Now that it is over I find it amusing too! What is really cool is that I have made a new friend in all of this... I ended up spending so much time talking to the butcher, that we discovered many common interests and have decided to start attending the auctions and swaps together! I have had a hard time finding any female friends out here that like the farm stuff, most are men... and it will be so nice to go to stuff with a fellow wife/mom/farmer instead of always going alone.

Gee, wonder what I will buy next... lol

Stephanie, drooling over the thought of BBQ spareribs!
The main thing to remember about moving hogs is the view :) If they can see a hole they presume they will fit thru it!! If you make sure your runs are covered on the sides so they can't see out, your problems will be over. Move them forward with a solid hurdle with a handgrip for your hand. It must block there view so they will not atempt to go that way.Avoid sharp corners in your runs and make them a gradual curve so they will keep moving and not have a reason to balk The final run and the loading chute should not have room for them to turn back!When you see how other people do it you will see that it is not rocket science :D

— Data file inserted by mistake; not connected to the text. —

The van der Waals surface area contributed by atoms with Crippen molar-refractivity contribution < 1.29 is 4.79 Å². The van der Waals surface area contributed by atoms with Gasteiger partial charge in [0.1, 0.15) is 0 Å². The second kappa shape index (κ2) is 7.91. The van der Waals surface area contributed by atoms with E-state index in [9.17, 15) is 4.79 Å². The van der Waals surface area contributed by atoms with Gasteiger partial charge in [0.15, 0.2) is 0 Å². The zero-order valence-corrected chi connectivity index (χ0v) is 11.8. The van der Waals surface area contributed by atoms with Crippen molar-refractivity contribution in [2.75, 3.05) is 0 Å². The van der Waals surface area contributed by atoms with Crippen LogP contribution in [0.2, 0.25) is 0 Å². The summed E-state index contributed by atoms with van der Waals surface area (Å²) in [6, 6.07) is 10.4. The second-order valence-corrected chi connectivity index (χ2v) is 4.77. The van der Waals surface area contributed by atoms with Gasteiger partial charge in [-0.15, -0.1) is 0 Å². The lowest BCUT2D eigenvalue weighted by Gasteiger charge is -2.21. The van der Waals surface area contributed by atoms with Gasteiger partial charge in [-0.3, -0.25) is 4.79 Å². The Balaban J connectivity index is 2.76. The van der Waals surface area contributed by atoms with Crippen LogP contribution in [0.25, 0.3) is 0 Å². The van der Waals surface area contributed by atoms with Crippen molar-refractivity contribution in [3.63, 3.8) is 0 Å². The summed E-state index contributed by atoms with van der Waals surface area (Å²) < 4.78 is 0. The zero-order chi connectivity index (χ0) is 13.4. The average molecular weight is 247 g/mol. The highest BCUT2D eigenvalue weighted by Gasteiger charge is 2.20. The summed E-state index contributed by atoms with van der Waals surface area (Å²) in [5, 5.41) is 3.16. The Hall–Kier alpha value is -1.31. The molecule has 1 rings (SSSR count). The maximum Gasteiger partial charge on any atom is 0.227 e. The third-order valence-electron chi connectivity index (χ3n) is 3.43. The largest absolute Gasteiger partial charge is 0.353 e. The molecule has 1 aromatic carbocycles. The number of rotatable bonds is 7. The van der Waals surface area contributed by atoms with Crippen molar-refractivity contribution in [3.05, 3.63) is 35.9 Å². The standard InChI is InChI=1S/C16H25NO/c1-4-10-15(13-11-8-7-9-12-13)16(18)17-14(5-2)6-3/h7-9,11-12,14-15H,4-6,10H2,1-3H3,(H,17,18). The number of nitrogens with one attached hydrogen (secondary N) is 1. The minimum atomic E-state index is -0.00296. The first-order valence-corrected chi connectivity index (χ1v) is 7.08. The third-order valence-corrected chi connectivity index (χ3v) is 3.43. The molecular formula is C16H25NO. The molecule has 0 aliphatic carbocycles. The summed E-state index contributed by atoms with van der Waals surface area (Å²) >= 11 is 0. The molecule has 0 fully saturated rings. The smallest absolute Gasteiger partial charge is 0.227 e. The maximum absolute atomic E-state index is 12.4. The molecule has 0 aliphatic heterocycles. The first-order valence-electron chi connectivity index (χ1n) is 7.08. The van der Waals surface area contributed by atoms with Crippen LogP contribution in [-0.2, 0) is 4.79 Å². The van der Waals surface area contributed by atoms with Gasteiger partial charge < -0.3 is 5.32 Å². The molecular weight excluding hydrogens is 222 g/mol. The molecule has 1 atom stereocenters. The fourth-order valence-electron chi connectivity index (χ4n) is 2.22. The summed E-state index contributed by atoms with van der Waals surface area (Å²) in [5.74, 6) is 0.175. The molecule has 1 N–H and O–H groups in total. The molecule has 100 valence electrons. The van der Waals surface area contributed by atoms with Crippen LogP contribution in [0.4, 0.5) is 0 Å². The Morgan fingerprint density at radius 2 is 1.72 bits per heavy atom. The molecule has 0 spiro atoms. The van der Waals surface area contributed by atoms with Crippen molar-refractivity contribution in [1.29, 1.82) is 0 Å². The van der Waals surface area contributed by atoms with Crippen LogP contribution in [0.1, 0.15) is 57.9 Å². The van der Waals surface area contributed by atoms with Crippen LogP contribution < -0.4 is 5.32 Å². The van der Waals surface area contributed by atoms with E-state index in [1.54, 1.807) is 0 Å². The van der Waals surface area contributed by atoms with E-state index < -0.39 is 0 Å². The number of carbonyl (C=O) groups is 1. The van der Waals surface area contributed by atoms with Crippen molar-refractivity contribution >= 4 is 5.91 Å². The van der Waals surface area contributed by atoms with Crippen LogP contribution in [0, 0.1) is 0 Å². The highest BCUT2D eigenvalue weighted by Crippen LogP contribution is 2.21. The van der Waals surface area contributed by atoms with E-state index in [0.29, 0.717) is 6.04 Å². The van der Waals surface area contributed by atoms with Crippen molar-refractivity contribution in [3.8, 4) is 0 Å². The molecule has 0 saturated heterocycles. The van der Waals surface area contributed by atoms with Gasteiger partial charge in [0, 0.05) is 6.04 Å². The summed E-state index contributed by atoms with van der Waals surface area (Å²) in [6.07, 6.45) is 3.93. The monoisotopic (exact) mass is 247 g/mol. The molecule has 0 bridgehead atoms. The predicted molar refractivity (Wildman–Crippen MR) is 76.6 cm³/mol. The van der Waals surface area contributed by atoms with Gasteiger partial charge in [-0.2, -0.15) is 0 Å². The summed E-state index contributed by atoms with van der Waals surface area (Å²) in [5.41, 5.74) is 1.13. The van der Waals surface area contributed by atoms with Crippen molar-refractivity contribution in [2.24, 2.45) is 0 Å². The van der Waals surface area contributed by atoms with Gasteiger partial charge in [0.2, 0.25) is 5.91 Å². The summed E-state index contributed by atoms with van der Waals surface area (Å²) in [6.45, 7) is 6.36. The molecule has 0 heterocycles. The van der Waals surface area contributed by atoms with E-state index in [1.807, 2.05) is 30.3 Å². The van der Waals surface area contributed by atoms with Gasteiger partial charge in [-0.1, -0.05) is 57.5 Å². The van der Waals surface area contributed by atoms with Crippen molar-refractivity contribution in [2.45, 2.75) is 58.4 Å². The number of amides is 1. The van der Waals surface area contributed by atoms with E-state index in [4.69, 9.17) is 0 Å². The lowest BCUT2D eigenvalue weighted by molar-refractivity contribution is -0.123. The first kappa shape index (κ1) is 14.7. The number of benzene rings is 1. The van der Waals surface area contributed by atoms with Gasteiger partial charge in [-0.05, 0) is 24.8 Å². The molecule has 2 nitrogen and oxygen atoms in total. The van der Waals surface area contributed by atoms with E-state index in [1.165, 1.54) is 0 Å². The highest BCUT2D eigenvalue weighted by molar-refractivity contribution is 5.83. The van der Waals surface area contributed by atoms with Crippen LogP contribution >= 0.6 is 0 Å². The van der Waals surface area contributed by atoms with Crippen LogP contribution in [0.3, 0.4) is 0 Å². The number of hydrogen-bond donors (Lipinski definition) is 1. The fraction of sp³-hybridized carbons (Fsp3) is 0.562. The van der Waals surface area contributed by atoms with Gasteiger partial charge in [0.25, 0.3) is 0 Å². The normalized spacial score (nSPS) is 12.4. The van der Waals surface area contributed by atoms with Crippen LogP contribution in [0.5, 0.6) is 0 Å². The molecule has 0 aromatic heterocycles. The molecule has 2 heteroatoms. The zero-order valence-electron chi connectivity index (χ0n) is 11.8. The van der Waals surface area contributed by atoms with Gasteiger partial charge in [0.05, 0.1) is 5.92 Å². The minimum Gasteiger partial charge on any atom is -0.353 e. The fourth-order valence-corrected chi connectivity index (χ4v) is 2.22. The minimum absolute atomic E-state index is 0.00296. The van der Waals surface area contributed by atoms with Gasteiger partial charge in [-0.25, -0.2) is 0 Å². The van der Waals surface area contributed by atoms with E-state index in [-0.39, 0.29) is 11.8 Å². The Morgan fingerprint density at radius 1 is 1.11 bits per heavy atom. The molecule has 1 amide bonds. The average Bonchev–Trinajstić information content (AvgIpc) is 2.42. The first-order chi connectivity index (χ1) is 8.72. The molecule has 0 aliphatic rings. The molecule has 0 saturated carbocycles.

Mr. Wanda
Mike
 

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Still thinking about those bedliners. I've seen a bunch stacked outside one of those places that sprays Rhinolining into pickup beds -- I'm going to ask them if I can have them. Then I thought, they would make a good hog shelter, too, if I lean them into an A frame sort of thing and seal up one end also. Where my hog shelter will be is not in the sun...black plastic would get too hot in the sun.
 

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It has been interesting to watch my pigs roam about our place, they will follow me anywhere, up and down steep banks, even the ones the goats will go around! The pigs walk up and down pallets, go up and down steps, they have followed my husbands pickup halfway to the gate!
I saw one of them jumping up and running over tires the other day.
I thought they couldn't or wouldn't do such things!
I am going to try stacking blocks or something up to the bed of the pickup, just to see if they will climb up to go in for food.
 
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try moopups suggestion about backing with a bucket, it really works. i've used a bucket for years.